Arlington Avenue is a winding, 9% grade-steep street that snakes up the Southside hills of Pittsburgh.  It is popular with local cyclists and happens to run right above my house on the slopes.  It offers one of many amazing overlooks of the city but without the glitz of some of the more official scenic sights.  In the days shortly after the U.S. went to war with Iraq, somebody spray-painted an American flag and the words “mindless followers” on one of the guardrail walls.  The street, as you see, has a tone of non-conforming defiance to it.

A few weeks ago, on a cool-down walk with my German shepherd, Sherpa, I stumbled upon a discarded Lance Armstrong’s Livestrong yellow bracelet, right near that graffiti that I just mentioned.  Knowing about Armstrong’s publicity troubles, I was intrigued: has the publicity crap finally hit the fan?  I picked up the wrist band, brought it home, washed it and started wearing it.  This was my first Livestrong meme-leash and I decided to make my own protest out of it.  Against what?  Well, that’s the point of this writing.  Hang on with me for a paragraph or two as I set it up.

This Sunday morning I wake up to the following New York Times front page headline: “A Champion Against Cancer, Now Under Siege.”  I glance at the article and sense that it promises a psychological autopsy of a near-fallen hero and dive in.  I am not disappointed.  The article quotes Bill Strickland, a cyclist-writer, who offers an astute diagnosis of Armstrong’s mindware: “He’s the most binary guy I’ve ever met. […] He told me his motto is Win/lose, live/die.  He equates wining with living and losing with dying.”

If Strickland is right in his analysis, then Armstrong is a classic perfectionist.  Perfectionism  – a nearly “endemic” problem of the Western mind – runs on binary, dualistic, dichotomous either/or, all-or-nothing mentality.  Perfectionism is a way of strong-arming yourself into endless compliance with uncritically internalized “shoulds” and “musts,” such as the one that plagued Ricky Bobby’s mind (played by Will Ferrell) in Talladega Nights: “if you ain’t first, you’re last.”

So, at least from a distance Armstrong seems to be an all-or-nothing guy in an all-or-nothing world, a binary hero in a binary culture of black-and-white mentality that can’t stand the confusion of the gray.

Perfectionistic leaders create perfectionistic followers.  Perfectionistic followers demand all-or-nothing perfection to worship.  Just listen to this projected binary reaction:  the article mentions “a consultant to nonprofit organizations, including Livestrong, whose father died of leukemia,” with Hodgkins’s disease himself, who anticipates both a mixture of professional doom and personal emotional crisis: “I’d be devastated if, because of his reputation, the foundation was hurt. […] That would be a really sad day for everybody.”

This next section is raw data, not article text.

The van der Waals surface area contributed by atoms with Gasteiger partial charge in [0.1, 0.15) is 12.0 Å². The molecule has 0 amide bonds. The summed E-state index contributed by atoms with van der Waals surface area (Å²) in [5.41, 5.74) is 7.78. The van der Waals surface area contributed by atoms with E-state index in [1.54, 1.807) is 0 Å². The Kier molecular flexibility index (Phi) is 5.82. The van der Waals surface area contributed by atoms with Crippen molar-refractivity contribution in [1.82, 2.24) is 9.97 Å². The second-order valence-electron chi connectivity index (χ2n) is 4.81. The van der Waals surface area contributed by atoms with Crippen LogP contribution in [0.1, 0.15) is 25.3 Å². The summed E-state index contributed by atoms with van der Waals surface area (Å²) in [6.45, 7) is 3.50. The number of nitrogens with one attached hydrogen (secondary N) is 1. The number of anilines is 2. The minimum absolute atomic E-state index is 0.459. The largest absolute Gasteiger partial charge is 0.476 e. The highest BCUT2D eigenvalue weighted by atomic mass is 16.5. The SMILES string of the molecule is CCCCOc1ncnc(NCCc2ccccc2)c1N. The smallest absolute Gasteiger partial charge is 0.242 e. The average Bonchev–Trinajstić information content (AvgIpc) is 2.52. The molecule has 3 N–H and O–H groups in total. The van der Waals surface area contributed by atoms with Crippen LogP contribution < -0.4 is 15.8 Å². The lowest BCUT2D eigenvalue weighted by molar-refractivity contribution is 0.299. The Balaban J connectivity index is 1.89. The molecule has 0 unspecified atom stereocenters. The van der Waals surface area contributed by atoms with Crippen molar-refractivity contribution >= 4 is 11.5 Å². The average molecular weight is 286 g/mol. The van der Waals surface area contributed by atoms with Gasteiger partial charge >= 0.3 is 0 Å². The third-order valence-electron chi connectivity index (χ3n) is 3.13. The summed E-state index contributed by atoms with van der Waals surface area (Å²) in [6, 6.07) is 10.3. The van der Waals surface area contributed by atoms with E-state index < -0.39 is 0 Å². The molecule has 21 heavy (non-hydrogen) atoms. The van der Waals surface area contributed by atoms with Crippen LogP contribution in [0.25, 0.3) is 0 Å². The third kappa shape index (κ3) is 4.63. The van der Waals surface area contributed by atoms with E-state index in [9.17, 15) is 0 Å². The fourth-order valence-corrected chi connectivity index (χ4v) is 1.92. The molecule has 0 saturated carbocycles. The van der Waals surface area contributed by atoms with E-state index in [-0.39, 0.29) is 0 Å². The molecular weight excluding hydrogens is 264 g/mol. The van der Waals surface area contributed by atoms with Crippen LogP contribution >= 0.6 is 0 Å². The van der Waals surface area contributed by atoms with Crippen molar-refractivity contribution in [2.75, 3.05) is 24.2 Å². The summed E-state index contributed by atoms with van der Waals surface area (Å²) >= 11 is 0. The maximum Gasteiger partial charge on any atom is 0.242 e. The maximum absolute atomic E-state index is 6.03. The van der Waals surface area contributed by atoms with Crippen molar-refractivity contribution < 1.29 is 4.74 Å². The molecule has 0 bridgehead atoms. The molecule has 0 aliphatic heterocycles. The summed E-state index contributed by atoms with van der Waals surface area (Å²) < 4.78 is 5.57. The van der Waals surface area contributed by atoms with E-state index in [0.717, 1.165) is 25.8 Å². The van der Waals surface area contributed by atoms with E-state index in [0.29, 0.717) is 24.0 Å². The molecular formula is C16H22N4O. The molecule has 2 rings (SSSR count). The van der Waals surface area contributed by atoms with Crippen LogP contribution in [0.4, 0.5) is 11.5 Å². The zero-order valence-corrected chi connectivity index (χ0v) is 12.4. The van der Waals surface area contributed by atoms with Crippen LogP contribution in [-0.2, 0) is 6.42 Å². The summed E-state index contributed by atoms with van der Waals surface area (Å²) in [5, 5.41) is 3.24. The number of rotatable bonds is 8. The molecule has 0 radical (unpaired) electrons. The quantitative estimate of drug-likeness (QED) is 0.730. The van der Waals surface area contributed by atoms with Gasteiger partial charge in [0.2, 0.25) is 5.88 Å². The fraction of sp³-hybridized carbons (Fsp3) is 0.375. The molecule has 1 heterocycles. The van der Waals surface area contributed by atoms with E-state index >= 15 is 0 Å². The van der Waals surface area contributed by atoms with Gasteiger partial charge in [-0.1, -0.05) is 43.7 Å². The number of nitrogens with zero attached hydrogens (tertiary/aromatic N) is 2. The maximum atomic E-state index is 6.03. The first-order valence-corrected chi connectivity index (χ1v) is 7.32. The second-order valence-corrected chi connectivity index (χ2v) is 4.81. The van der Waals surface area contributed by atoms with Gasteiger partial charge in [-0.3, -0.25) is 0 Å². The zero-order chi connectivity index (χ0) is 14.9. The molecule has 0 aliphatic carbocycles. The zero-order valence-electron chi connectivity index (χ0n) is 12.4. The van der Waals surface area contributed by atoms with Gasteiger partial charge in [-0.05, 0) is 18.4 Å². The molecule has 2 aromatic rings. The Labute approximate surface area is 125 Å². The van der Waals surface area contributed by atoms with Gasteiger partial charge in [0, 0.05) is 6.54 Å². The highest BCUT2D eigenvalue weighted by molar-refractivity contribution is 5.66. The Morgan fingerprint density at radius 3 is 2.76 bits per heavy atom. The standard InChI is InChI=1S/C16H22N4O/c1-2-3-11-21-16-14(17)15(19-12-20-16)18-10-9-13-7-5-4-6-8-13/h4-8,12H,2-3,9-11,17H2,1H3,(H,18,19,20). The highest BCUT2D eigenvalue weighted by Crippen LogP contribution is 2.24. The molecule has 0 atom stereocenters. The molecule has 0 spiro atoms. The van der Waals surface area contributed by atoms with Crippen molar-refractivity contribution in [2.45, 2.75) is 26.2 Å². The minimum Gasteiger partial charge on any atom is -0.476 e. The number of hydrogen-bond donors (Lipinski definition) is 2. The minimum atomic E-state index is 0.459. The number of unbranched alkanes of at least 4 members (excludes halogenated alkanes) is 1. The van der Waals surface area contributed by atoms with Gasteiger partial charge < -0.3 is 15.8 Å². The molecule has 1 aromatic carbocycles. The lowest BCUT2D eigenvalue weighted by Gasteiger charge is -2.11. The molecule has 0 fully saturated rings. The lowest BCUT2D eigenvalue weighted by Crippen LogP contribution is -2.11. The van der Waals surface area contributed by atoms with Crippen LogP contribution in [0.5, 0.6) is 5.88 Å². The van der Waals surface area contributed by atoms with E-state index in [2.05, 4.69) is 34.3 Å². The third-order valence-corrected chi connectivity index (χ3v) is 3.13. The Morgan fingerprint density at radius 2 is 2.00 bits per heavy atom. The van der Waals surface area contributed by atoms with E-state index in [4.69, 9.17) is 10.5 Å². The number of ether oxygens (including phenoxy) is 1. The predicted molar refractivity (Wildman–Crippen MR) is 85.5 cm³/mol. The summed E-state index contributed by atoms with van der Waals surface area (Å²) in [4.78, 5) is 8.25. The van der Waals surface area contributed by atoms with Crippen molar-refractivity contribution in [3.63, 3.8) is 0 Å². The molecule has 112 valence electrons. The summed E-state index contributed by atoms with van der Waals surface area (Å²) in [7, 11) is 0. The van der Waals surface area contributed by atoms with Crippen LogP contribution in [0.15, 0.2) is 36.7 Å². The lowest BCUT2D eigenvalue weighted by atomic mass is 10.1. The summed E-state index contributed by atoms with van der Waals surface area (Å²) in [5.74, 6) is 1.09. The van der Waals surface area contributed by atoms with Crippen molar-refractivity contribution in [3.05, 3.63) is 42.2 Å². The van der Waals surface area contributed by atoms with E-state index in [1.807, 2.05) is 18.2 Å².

Notice the neurotic catastrophizing that comes with this kind of all-or-nothing thinking.  “I’d be devastated,” “a really sad day for everybody.” Really?!  We aren’t talking about the flood in Pakistan or the oil spill in the Gulf, after all.  That’s the problem with a binary, dualistic thought-style: it finds devastation in the most trivial ebb and flow of ever changing life.  I don’t know if Armstrong doped or not, and I frankly don’t care, not because I am not a cyclist, but because I am a “recovering dualist.”  The reason why I picked up the Livestrong yellow band that was most likely discarded by another binary fan, is because I’ve been trying to fight a cancer of a different kind, a cancer of dualistic thinking.

This “either/or,” binary mode of thinking is the cancer of mind that is eating the West alive.   Perfectionism divides us and fragments us until we can no longer stand ourselves.  Binary evaluations of self lead to self-loathing, stress, anxiety, and depression.  Binary evaluations of others result in a deficit of cultural compassion.  As I see it (and notice my self-checking tentativeness as I proclaim the following): “livestrong” nations are weak-minded, even if they are strong-bodied.  Reality is neither this, nor that; it is way, way too complex to be boxed into naively oversimplified categories of “good” or “bad.”

Reality changes nonstop, without bothering to consult us.  To survive it, we have to be a step ahead of our time-specific categories.  We have to un-anchor ourselves from the illusions of certainty and to accept our inevitable existential blindness.  We are all riding a 9% grade hill into a hypothetical future that is never guaranteed and cannot be known because it doesn’t exist yet.  To survive this grand Tour de la Vie, we have to livewise, not livestrong.

As for Lance himself, here’s a pointer for you, friend, from a once perfectionistically competitive lance-corporal in the Soviet military: get yourself some mindful followers and keep up with your work on cancer.  I know you’ve always done your best, doing it now and always will, as long as you are alive.  Lead with compassion and godspeed to you in whatever you choose to race next.

Livewise wrist bracelets are available in any color (except for black and white), but are mostly in gray.  Seriously, there are no livewise bracelets.  And that’s the very essence of our problems.

 


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From Psych Central's website:
PsychCentral (August 22, 2010)






    Last reviewed: 9 Jul 2011

APA Reference
Somov, P. (2010). Livewise. Psych Central. Retrieved on October 26, 2014, from http://blogs.psychcentral.com/mindful-living/2010/08/livewise/

 

Reinventing the Meal
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Pavel G. Somov, Ph.D. is the author of The Lotus Effect, Present Perfect, The Smoke-Free Smoke Break, and Eating the Moment: 141 Mindful Practices to Overcome Overeating One Meal at a Time.


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